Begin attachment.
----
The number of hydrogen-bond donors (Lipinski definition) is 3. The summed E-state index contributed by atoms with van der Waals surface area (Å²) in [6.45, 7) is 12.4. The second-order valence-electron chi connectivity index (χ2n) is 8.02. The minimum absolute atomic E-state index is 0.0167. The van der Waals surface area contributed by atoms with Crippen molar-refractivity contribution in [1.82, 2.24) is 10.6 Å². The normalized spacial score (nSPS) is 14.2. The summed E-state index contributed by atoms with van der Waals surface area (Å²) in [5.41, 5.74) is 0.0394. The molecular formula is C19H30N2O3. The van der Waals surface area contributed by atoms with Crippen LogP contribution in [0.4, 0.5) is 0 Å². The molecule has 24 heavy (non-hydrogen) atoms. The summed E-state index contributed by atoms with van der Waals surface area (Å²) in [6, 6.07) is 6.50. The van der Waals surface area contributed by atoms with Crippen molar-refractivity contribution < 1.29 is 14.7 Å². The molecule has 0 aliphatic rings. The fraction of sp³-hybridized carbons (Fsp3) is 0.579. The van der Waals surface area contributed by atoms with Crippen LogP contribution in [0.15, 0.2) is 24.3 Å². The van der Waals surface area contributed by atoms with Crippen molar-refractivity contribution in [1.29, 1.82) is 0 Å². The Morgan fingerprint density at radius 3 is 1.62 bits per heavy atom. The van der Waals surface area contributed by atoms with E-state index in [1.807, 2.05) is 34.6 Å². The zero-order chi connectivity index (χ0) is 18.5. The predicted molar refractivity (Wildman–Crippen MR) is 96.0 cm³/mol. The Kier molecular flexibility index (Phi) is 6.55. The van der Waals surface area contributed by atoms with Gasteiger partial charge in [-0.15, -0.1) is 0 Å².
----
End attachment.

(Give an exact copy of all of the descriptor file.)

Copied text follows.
The number of hydrogen-bond donors (Lipinski definition) is 3. The summed E-state index contributed by atoms with van der Waals surface area (Å²) in [6.45, 7) is 12.4. The second-order valence-electron chi connectivity index (χ2n) is 8.02. The minimum absolute atomic E-state index is 0.0167. The van der Waals surface area contributed by atoms with Crippen molar-refractivity contribution in [1.82, 2.24) is 10.6 Å². The normalized spacial score (nSPS) is 14.2. The summed E-state index contributed by atoms with van der Waals surface area (Å²) in [5.41, 5.74) is 0.0394. The molecular formula is C19H30N2O3. The van der Waals surface area contributed by atoms with Crippen LogP contribution in [0.4, 0.5) is 0 Å². The molecule has 24 heavy (non-hydrogen) atoms. The summed E-state index contributed by atoms with van der Waals surface area (Å²) in [6, 6.07) is 6.50. The van der Waals surface area contributed by atoms with Crippen molar-refractivity contribution < 1.29 is 14.7 Å². The molecule has 0 aliphatic rings. The fraction of sp³-hybridized carbons (Fsp3) is 0.579. The van der Waals surface area contributed by atoms with Crippen LogP contribution in [0.15, 0.2) is 24.3 Å². The van der Waals surface area contributed by atoms with Crippen molar-refractivity contribution in [1.29, 1.82) is 0 Å². The Morgan fingerprint density at radius 3 is 1.62 bits per heavy atom. The van der Waals surface area contributed by atoms with E-state index in [1.807, 2.05) is 34.6 Å². The zero-order chi connectivity index (χ0) is 18.5. The predicted molar refractivity (Wildman–Crippen MR) is 96.0 cm³/mol. The Kier molecular flexibility index (Phi) is 6.55. The van der Waals surface area contributed by atoms with Gasteiger partial charge in [-0.15, -0.1) is 0 Å².